- 1 What does an stand for in aviation hardware?
- 2 What is the meaning of letter A in the bolt coding?
- 3 How do you identify aircraft bolts?
- 4 How do you read a bolt part number?
- 5 What grade are NAS bolts?
- 6 What grade are an Bolts?
- 7 What is the metric equivalent to Grade 8?
- 8 What does a triangle mean on a bolt head?
- 9 What are close tolerance bolts?
- 10 What size is a AN3 bolt?
- 11 What bolt means?
- 12 How can you tell if a bolt is metric or imperial?
- 13 How do you determine bolt length?
- 14 How can you tell if a bolt is metric?
What does an stand for in aviation hardware?
AN fasteners are the industry standard for aircraft, and the name “AN” stands for Army/Navy. It is an indicator that the nuts are made to very specific standards to stand up to the toughest jobs without faltering. These nuts are made to military specifications.
What is the meaning of letter A in the bolt coding?
For example, in the bolt part number AN3DD5A, the “AN” designates that it is an Air Force-Navy Standard bolt, the “3” indicates the diameter in sixteenths of an inch (3/16), the “DD” indicates the material is 2024 aluminum alloy.
How do you identify aircraft bolts?
AN-type aircraft bolts can be identified by the code markings on the bolt heads. The markings generally denote the bolt manufacturer, the material of which the bolt is made, and whether the bolt is a standard AN-type or a special purpose bolt.
How do you read a bolt part number?
The series number (20004) indicates the bolt class and diameter in sixteenths of an inch (internal-wrenching, 1/4-inch diameter). The letter H before the dash number indicates that the bolt has a drilled head for safetying. The dash number (9) indicates the bolt grip in sixteenths of an inch.
What grade are NAS bolts?
Common NAS and Mil-Spec screw types include cap screws, machine screws, set screws, and tapping screws. The default metal choice for most NAS screws is Grade 5 steel that can be plated with other metals. Elite Fasteners distributes flat head screws, flat head machine screws, plain cup point screws, and more.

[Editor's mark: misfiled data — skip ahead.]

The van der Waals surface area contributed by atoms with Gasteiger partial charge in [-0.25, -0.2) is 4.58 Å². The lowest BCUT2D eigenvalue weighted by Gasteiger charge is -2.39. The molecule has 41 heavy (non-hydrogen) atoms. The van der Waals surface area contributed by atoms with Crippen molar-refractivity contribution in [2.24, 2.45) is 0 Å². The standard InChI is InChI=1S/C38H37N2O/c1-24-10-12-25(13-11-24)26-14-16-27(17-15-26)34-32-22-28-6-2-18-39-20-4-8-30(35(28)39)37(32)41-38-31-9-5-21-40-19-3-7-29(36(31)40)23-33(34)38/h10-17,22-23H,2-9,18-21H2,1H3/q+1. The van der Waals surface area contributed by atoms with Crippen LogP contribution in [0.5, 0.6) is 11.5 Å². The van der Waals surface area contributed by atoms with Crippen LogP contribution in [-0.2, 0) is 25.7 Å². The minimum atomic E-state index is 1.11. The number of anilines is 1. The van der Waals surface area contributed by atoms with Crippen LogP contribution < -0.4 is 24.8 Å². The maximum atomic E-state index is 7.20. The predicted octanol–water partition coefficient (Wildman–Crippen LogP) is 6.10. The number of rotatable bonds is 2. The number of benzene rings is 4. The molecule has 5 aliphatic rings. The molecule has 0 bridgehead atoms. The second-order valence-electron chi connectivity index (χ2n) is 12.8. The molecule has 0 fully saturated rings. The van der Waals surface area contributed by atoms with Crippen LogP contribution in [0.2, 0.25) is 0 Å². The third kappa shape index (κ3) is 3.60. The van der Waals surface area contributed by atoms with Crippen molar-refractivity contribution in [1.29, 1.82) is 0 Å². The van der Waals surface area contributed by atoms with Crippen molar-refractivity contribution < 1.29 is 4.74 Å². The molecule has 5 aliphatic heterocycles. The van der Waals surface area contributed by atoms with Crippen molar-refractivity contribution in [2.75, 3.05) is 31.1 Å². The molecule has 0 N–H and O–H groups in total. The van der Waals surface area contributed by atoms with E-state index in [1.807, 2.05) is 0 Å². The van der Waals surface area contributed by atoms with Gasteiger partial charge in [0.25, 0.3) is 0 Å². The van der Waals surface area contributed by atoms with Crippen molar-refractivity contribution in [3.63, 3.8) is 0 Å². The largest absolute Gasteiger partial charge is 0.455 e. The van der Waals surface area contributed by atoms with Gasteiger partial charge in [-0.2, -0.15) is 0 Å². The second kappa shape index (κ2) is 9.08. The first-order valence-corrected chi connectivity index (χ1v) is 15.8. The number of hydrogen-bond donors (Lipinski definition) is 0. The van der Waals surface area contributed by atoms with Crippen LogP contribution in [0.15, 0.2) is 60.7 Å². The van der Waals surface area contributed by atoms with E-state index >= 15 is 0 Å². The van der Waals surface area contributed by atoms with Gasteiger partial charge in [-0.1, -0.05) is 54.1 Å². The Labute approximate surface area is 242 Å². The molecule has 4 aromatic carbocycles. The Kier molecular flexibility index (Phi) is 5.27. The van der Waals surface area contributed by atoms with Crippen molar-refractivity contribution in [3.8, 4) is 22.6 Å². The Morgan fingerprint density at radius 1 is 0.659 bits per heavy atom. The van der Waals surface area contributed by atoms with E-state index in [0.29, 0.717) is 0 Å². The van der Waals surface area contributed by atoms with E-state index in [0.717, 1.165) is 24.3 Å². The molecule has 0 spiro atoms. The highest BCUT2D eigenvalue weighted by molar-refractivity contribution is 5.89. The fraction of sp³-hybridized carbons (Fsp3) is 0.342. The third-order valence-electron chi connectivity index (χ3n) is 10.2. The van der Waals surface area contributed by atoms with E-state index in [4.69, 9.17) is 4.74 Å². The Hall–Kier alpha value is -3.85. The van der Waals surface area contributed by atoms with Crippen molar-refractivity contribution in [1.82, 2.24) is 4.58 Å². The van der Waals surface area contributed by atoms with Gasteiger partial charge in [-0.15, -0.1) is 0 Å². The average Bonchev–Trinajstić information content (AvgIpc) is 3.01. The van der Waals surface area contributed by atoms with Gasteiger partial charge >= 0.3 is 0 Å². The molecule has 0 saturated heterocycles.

What grade are an Bolts?
The most common grading system used for bolts in the U.S. is the SAE system, but you can find metric grading systems as well. There are several grades of bolts but the three common grades for SAE are 2, 5 and 8. The common class ( grades ) for metric are 5.8, 8.8, 10.9 and 12.9. Each grade has a specific bolt strength.
What is the metric equivalent to Grade 8?
Metric Bolt Conversion
|Metric Nut Class||SAE J429 Normally Used||ASTM Grades|
|9.8||9||A193,B7 and B16|
|10.9||10 or 12||A490,A354, Grade 8D|
What does a triangle mean on a bolt head?
The Triangle means it is a Close Tolerance bolt.
What are close tolerance bolts?
Close tolerance bolts are machined more accurately than general purpose bolts and they are used in applications requiring a very tight fit. Close tolerance bolts can be either AN or NAS and typically have a head marking consisting of a raised or recessed triangle.
What size is a AN3 bolt?
AN3 bolts have a 10-32 thread with a 3/16″ shank diameter. All sizes of AN3 bolts have a 0.406 inch thread length, regardless of grip length.
What bolt means?
(Entry 1 of 5) 1a: a lightning stroke also: thunderbolt. b: a shaft or missile designed to be shot from a crossbow or catapult especially: a short stout usually blunt-headed arrow. 2a: a wood or metal bar or rod used to fasten a door.
How can you tell if a bolt is metric or imperial?
Telling the difference between a metric and imperial bolt is easy. If the bolt has lines on the head its standard or imperial. If the bolt has numbers on the head then its metric. These markings indicate how strong the bolt is they call this tensile strength.
How do you determine bolt length?
Fastener length is measured from where the material surface is assumed to be, to the end of the fastener. For fasteners where the head usually sits above the surface, the measurement is from directly under the head to the end of the fastener.
How can you tell if a bolt is metric?
The metric screw thread is identified by the capital letter M, followed by the nominal diameter. Metric threads are measured by the distance between two adjacent threads in millimeters (pitch). Threads on a standard (inch based) fastener are measured by counting the number of threads per inch.